A. It's a straightforward thing. I had gone on television and warned everyone that we will stand by the Supreme Court verdict. If you don't stand by what the Supreme Court says, then there's no state left.

Q. Your predecessors left you in a terrible financial situation, your country is running a serious current account deficit.

A. In 2013, when the previous government came to power, the current account deficit was $2.5 billion. When we came to power in 2018, it was $19 billion a huge deficit, especially in a country with falling exports. The immediate thing has been stabilising the economy.

Q. After your election, you started travelling to Saudi Arabia, the UAE and China.

A. We needed support for propping up our foreign currency reserves.

Q. You got some money on your travels?

A. We got some.

Q. The media reports that Saudi Arabia gave you $3 billion in cash and $3 billion in oil credits.

A. Yes. We have received some from all three countries.

Q. For the UAE and China, you can't find figures.

A. Those governments want to keep it confidential. We raised money, but we are talking to the IMF [International Monetary Fund]. We do not want to have conditions imposed on us which would cause more unemployment and inflation.

Q. Are you talking about austerity?

A. Some of the IMF conditions are likely to harm the common man, that's what I'm worried about.

Q. Do you think the negotiations will work out?

A. We have two scenarios: one with the IMF and one without.

Q. Isn't it unrealistic to say "without the IMF"?

A. In the last 30 years, we've had 16 IMF programmes. If we go with the IMF, we will make sure this is the last time. Pakistan has never made the structural changes that are needed. Now we have embarked on structural reforms. Already exports are picking up, remittances are going up. We need higher exports, and we are curbing our imports. Already, we have investors coming into Pakistan.

Q. Don't you need to make more people pay taxes?

A. We are making major reforms in our tax collection, getting more people to pay taxes. We want people to be able to make money here. In the 1960s, we were growing fast, and then in the 1970s, [former prime minister Zulfikar Ali] Bhutto came in with a socialist programme. Somehow the mindset became anti-wealth creation. This has persisted, sadly, in our bureaucracy and in our political class. We want to make Pakistan an easy place to invest in so that people can utilise our young population.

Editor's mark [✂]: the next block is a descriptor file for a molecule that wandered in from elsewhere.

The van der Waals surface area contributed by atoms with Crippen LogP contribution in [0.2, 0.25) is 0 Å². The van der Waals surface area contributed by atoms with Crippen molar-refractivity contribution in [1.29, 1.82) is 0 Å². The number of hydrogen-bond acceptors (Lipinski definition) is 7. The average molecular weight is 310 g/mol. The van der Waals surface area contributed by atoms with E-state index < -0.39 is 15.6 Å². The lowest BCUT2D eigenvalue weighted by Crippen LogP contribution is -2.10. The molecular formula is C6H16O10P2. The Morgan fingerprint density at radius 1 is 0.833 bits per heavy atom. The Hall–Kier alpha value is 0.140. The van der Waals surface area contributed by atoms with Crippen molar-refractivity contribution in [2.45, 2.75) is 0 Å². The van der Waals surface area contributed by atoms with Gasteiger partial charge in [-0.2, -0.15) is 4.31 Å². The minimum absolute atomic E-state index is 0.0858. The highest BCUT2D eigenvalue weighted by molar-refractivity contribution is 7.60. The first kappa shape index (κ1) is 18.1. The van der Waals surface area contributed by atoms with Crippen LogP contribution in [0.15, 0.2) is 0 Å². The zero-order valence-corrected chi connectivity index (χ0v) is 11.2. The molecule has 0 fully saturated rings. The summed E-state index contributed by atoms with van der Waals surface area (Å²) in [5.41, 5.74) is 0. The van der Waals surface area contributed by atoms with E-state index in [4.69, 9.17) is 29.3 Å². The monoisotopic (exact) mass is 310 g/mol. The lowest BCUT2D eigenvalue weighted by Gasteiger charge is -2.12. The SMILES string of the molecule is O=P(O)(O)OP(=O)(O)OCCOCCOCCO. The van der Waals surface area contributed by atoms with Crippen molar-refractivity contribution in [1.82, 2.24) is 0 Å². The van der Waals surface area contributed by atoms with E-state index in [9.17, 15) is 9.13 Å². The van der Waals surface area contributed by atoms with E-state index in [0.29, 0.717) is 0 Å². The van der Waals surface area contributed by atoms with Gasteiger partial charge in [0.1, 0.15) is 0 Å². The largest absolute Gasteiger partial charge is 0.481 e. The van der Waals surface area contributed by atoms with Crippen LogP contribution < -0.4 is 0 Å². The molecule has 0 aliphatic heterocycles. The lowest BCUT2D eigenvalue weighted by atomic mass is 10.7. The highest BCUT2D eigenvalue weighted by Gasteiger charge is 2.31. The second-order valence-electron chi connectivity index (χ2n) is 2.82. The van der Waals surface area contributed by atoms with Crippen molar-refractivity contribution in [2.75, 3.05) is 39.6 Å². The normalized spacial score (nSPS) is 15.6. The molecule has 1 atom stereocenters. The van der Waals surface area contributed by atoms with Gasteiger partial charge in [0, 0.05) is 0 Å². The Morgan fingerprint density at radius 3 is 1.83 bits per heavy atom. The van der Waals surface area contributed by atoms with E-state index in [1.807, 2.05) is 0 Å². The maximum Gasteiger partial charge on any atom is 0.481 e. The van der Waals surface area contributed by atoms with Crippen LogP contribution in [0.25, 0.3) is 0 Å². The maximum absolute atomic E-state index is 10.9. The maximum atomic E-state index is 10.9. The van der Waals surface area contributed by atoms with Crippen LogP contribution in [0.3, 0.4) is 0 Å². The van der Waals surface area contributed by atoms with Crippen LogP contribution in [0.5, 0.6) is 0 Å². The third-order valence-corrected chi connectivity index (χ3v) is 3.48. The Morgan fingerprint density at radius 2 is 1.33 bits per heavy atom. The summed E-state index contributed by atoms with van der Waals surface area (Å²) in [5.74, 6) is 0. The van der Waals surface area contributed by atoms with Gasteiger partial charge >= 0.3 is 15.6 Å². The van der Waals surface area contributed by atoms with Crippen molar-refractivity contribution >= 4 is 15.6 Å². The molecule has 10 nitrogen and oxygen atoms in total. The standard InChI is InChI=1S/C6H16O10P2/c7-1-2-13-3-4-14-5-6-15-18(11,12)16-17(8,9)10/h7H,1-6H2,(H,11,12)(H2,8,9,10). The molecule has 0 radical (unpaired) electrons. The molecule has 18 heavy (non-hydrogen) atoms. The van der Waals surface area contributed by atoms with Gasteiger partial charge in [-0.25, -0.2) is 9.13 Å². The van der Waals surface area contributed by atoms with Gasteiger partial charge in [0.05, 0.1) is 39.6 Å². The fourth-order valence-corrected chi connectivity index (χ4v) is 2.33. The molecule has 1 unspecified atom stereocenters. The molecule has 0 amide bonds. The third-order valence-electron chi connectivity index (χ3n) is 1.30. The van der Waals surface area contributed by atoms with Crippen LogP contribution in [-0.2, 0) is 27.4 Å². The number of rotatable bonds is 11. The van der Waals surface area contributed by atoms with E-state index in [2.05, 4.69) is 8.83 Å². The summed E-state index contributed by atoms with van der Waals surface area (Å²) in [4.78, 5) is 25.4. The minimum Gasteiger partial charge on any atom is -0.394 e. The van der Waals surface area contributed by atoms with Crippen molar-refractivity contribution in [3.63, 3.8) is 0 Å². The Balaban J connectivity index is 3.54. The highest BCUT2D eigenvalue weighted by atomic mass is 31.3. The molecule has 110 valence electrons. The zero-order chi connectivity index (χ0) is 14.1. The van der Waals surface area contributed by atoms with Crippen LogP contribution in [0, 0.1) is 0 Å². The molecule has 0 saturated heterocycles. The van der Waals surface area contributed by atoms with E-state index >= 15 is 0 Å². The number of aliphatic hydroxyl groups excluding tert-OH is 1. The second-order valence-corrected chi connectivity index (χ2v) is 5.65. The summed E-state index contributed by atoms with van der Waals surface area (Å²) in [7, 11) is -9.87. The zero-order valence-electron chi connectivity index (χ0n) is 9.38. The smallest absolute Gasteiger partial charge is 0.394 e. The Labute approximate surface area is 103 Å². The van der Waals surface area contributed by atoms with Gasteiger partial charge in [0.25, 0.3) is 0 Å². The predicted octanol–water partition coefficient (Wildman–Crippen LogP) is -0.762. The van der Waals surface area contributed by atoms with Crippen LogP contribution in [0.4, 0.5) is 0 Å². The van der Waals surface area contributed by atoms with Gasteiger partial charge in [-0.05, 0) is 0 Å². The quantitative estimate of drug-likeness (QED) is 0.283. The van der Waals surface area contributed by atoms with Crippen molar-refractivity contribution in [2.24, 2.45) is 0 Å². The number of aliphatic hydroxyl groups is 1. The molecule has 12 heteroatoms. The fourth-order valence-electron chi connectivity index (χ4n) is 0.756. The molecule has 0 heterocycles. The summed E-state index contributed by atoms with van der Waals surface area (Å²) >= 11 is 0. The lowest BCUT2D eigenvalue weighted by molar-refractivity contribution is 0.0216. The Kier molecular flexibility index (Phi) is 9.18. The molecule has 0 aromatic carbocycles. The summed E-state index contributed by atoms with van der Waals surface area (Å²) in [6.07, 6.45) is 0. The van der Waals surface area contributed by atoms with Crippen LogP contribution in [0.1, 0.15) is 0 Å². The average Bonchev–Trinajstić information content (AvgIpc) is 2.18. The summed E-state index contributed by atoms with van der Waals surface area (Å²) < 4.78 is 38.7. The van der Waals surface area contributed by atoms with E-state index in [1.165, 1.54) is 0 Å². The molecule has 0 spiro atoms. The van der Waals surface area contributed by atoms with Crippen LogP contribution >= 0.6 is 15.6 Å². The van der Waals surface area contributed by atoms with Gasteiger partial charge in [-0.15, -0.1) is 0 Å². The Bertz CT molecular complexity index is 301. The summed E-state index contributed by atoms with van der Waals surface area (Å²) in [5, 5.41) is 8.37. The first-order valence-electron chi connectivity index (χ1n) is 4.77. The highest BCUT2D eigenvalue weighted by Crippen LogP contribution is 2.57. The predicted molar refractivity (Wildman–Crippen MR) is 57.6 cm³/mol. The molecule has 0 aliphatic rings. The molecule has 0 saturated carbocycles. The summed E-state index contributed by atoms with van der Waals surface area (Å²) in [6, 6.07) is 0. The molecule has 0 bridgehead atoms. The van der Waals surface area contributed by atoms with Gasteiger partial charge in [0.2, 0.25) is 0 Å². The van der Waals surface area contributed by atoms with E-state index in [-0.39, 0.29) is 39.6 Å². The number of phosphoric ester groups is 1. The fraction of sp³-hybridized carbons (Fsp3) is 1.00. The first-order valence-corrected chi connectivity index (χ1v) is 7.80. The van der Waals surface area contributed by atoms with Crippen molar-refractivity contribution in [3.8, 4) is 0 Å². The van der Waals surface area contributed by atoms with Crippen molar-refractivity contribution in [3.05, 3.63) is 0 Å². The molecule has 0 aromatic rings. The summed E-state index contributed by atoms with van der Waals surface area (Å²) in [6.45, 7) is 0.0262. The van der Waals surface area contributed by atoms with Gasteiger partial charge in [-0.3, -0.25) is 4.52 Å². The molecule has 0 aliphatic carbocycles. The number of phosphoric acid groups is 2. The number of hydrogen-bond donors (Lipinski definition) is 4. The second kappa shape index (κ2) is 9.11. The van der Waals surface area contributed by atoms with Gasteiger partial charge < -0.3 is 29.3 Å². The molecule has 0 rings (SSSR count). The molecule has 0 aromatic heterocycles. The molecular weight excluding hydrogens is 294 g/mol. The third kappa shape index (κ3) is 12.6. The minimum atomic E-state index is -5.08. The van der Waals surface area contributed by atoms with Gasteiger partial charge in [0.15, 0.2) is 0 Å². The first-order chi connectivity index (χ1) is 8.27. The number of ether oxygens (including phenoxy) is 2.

Q. Do you see signs of direct foreign investment?

A. Yes, Exxon has come back to Pakistan after 27 years, and they're doing a big exploration for us. PepsiCo has put extra investments in Pakistan.

Q. Why?

A. I guess because we are a clean government. We won't be asking them for money.

Q. You founded your party, but it took you 22 years to reach the top.

A. It was a long struggle. For 15 years, it was a very small party. I had only one seat in Parliament. Then about seven years ago, suddenly it was an idea whose time had come.

Q. Why did you persist? You were a cricket star, and you had a great life in England.

A. Because I am part of the first generation of Pakistanis who grew up very proud of our country. Pakistan in the 1960s was an example for the developing world. Then a calamity hit us in 1971, and Pakistan broke up [after Bangladesh won its independence]. From the mid-1980s onwards, we were hit with growing corruption. Corruption goes into mega projects which have mega kickbacks. When your political leadership makes money, it cannot park the money in the country because it will be visible. [Past leaders] took that money out of the country, which means the country ends up getting short of foreign exchange. Once your leadership starts making money, it goes right down to every level.

Q. How do you reverse that?

A. My struggle was all about fighting corruption. Corruption you fight from the top, then you build strong state institutions.

Q. You threw out all sorts of gestures to India shortly after you came to office, but India dismissed them.

A. I know, because India has elections coming up. The ruling party has an anti-Muslim, anti-Pakistan approach. They rebuffed all my overtures.

Q. India really wants to see the perpetrators of the 2008 Mumbai bombing prosecuted.

A. We also want something done about the bombers of Mumbai. I have asked our government to find out the status of the case. Resolving that case is in our interest because it was an act of terrorism. I have opened a visa-free peace corridor with India called Kartarpura [so that Indian Sikhs can visit a holy shrine in Pakistan]. Let's hope that after the election is over, we can again resume talks with India.

Q. Your main aim is to eliminate poverty in your country?

A. I want to make Pakistan an equitable, just society. I believe in a welfare state. I would be on the opposite side of President Trump in terms of economic policy, probably closer to Senator Bernie Sanders.

Q. How were your views formed?

A. I went as an 18-year-old to play cricket in England. It was the first time I saw a welfare state. It cared for the underprivileged, for the people who can't compete in the race.

 

Pakistan wants China-like ties with US: PM